Dallas — A giant stone hearth presides over the western furniture nestling in Theatre Three’s steep raked in-the-round performance space. Its flame doesn’t really feel warm until the lights dim and the wind begins to whistle outside. Combined with original music by Brian Coleman, it’s as if the house, as well as the audience, is waiting for Day Light, written and directed by Bruce R. Coleman. Darkness and light, cold and warm, bleak and hopeful. These are all motifs weaving amongst the family saga of the Panhandle plains Poteet clan in this world premiere.
Coleman writes with the brush of a novelist. These characters have a way of articulating their pent-up yearning with enviable clarity. It comes in handy considering the density of this plot would impress R. R. Martin. The result is a stirring feast of drama that has at its core hope and love.
Cindee Mayfield plays Ada, the steel-spirited widow left to rear sons on her own. Her boy, Caleb (Blake Blair), must pick up the slack left by his father’s passing and older brother’s enlistment in the Confederate army. The two run the ranch with a fierce family-first attitude. Blair can match Mayfield’s sincerity with his own titanium-covered tenderness. The exposition of the impending winter storm passes effortlessly as the two fret in the pre-dawn hours.
And there are things to fret about.
Caleb’s younger brother, Micah (Max Swarner), has married Kate (Abigail Palmgren) and now she’s with child. Youngest brother Natty (Matthew Holmes) is eager and impetuous. Aunt Minnie (Connie Coit) came to visit from up East and has over-stayed her welcome. Caleb’s best friend, Harris (Sterling Gafford) is coming over with some portentous matters to discuss. If that weren’t enough, two folks played by Greg Jackson and Sky Williams arrive, affecting the whole family.
The rich plot and detailed characters are just the tools through which Coleman examines relationships. The bonds of family are laid bare and compared with those of friend and of foe. Love is supposed to conquer all, but what form does it have to take? Do we have a choice in the matter or are we at the mercy of blood, of duty, of passion?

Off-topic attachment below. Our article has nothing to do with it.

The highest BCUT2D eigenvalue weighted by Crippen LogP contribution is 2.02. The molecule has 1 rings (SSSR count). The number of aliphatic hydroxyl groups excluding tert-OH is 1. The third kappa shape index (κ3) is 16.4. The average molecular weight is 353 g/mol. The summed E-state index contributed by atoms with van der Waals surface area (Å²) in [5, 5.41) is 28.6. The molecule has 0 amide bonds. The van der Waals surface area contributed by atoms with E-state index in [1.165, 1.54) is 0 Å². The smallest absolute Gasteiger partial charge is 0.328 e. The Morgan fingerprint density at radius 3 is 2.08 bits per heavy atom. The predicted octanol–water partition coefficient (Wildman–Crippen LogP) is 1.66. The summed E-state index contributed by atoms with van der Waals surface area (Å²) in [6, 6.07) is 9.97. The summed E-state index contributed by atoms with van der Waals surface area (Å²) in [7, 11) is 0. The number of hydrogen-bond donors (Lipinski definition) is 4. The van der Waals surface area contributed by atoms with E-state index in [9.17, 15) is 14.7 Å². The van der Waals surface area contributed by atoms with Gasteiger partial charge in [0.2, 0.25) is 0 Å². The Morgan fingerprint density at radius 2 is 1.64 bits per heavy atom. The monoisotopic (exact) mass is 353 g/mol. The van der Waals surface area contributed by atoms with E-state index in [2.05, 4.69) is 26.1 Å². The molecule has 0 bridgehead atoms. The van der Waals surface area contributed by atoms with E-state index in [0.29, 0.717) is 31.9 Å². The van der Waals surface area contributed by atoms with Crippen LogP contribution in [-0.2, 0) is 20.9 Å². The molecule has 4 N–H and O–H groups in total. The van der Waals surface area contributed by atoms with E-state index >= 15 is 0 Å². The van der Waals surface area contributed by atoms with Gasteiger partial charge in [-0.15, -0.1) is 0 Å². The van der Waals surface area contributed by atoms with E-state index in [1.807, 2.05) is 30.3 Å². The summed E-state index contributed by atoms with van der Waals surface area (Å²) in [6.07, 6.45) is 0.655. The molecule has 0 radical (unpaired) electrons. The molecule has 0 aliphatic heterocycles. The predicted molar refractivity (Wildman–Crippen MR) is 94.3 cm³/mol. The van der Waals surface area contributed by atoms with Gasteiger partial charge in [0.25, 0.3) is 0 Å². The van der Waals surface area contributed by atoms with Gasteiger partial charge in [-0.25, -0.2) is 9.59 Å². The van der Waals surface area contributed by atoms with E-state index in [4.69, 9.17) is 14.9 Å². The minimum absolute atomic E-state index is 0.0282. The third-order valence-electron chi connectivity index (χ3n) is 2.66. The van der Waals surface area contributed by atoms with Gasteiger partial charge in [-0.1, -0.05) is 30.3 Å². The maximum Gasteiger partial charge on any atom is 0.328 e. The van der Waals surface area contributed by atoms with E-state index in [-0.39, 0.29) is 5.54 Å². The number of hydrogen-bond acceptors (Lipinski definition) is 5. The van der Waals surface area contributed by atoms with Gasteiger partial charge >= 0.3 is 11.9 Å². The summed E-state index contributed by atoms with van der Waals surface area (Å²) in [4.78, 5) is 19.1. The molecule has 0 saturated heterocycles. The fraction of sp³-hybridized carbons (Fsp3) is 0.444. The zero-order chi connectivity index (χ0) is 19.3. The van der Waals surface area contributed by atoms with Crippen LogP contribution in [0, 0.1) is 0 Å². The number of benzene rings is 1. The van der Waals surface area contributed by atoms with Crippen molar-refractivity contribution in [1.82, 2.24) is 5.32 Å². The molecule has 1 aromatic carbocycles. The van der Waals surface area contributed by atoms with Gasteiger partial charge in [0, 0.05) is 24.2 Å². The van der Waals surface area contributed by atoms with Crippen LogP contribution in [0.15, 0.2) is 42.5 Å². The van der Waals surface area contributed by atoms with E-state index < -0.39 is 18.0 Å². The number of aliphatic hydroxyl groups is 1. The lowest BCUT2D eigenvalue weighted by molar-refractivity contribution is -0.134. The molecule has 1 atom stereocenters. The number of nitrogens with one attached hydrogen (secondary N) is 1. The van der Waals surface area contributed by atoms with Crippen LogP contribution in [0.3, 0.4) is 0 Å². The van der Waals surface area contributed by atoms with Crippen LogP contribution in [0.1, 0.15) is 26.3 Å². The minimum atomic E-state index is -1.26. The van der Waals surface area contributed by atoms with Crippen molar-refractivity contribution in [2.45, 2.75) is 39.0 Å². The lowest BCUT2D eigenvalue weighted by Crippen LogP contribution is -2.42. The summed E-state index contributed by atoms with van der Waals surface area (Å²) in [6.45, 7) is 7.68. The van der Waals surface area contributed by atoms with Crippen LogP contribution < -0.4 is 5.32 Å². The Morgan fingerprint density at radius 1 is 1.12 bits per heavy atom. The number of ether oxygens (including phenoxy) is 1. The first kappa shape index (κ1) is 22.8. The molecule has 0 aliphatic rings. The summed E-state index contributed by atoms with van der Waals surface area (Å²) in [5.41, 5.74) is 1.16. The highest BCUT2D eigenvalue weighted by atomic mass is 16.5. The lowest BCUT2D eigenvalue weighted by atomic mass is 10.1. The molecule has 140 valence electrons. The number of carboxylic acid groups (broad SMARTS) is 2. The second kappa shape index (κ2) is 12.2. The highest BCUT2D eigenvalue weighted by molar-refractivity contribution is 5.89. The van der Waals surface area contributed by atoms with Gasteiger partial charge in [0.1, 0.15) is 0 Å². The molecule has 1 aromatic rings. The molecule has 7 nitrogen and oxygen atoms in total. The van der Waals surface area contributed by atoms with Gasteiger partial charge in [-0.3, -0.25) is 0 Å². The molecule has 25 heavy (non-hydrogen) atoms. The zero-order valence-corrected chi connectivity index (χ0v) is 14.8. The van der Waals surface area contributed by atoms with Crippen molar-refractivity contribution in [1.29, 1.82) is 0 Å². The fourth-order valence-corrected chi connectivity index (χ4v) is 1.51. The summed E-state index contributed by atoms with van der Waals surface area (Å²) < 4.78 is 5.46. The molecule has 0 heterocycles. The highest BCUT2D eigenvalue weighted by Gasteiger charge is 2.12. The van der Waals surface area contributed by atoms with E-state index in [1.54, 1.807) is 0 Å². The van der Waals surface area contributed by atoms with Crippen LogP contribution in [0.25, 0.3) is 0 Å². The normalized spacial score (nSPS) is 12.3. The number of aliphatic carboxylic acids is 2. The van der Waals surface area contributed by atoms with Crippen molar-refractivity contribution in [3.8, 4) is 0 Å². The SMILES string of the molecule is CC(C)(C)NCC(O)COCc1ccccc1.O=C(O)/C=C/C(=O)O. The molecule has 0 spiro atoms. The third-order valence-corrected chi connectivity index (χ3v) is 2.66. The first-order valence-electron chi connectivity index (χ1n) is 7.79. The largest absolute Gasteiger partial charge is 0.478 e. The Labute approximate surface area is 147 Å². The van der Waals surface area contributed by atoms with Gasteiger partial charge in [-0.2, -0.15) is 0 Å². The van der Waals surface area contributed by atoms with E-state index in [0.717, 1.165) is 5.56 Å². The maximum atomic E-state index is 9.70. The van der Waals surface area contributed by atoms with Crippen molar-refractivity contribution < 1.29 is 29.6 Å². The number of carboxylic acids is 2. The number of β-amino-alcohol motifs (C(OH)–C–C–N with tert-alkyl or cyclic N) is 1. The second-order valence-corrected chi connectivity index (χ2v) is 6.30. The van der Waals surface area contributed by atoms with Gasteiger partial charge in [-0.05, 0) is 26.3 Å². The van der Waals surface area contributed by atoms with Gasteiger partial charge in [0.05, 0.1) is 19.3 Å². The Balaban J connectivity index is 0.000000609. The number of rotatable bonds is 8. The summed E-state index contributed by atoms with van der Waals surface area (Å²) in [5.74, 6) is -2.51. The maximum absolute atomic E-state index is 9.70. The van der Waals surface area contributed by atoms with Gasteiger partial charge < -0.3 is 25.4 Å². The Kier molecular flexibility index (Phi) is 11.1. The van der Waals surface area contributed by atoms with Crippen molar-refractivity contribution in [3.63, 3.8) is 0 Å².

With relationships playing such a central role, the chemistry of the actors is paramount. Blair and Mayfield give the evening an excellent backbone, but there are more delicate needles to thread. Williams has a strong bond with Jackson, while Gafford and Blair make just as powerful of a team. These are vital to the success of the evening as their characters’ relationships are unconventional for the time.
There are singular successes as well. Holmes is fresh-faced and passionate. Coit’s doting spinster provides a warm alternative to Mayfield’s stern determination. Both are excellent as the sisters with more life under their belt than the rest, but who have a lot of life left. Jackson launches and lands an enormous monologue that bends almost everyone’s opinion. At the end of the evening, however, it’s Caleb’s story brought to life beautifully by Blair that centers the whole affair.
The design team meets Coleman’s appetite for detail head on. Rodney Dobbs creates a rough stone and worn wood ranch house that Amanda West’s lights can change from cold and hard to warm and inviting. Rich Frolich keeps the wind howling outside with character-specific musical punctuations courtesy of Brian Coleman. Director Bruce R. Coleman answers his brother’s compositions with equally character and period specific costumes.
In the midst of the usual fluffy holiday fair, Theatre Three has a meat-and-potatoes option that’s arguably a better alternative.
Day Light tastes great and is more filling.